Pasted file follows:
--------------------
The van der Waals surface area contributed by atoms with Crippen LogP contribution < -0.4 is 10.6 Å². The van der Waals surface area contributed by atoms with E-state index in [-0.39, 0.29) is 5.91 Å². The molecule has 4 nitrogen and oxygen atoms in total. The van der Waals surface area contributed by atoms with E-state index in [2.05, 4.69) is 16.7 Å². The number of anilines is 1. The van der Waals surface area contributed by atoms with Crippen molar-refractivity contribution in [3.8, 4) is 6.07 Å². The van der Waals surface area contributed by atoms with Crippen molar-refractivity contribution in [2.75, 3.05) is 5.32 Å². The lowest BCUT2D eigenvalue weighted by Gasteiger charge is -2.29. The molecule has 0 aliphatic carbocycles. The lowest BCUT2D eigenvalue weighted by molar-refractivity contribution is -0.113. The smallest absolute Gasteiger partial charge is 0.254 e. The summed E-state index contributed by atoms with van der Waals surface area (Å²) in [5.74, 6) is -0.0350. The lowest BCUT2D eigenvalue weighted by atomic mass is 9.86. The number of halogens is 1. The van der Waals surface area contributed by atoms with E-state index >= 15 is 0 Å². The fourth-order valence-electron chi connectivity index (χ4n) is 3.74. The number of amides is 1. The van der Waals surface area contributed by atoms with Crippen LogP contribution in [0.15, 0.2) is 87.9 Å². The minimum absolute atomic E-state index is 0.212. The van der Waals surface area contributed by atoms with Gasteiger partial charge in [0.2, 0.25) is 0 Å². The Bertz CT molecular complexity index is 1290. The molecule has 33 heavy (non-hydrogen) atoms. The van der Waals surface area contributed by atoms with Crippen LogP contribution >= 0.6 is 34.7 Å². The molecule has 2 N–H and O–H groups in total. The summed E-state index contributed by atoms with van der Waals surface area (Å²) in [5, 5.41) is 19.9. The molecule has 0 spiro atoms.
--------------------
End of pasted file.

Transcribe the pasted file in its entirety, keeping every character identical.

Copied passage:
The van der Waals surface area contributed by atoms with Crippen LogP contribution < -0.4 is 10.6 Å². The van der Waals surface area contributed by atoms with E-state index in [-0.39, 0.29) is 5.91 Å². The molecule has 4 nitrogen and oxygen atoms in total. The van der Waals surface area contributed by atoms with E-state index in [2.05, 4.69) is 16.7 Å². The number of anilines is 1. The van der Waals surface area contributed by atoms with Crippen molar-refractivity contribution in [3.8, 4) is 6.07 Å². The van der Waals surface area contributed by atoms with Crippen molar-refractivity contribution in [2.75, 3.05) is 5.32 Å². The lowest BCUT2D eigenvalue weighted by Gasteiger charge is -2.29. The molecule has 0 aliphatic carbocycles. The lowest BCUT2D eigenvalue weighted by molar-refractivity contribution is -0.113. The smallest absolute Gasteiger partial charge is 0.254 e. The summed E-state index contributed by atoms with van der Waals surface area (Å²) in [5.74, 6) is -0.0350. The lowest BCUT2D eigenvalue weighted by atomic mass is 9.86. The number of halogens is 1. The van der Waals surface area contributed by atoms with E-state index >= 15 is 0 Å². The fourth-order valence-electron chi connectivity index (χ4n) is 3.74. The number of amides is 1. The van der Waals surface area contributed by atoms with Crippen LogP contribution in [0.15, 0.2) is 87.9 Å². The minimum absolute atomic E-state index is 0.212. The van der Waals surface area contributed by atoms with Gasteiger partial charge in [0.2, 0.25) is 0 Å². The Bertz CT molecular complexity index is 1290. The molecule has 33 heavy (non-hydrogen) atoms. The van der Waals surface area contributed by atoms with Crippen LogP contribution >= 0.6 is 34.7 Å². The molecule has 2 N–H and O–H groups in total. The summed E-state index contributed by atoms with van der Waals surface area (Å²) in [5, 5.41) is 19.9. The molecule has 0 spiro atoms.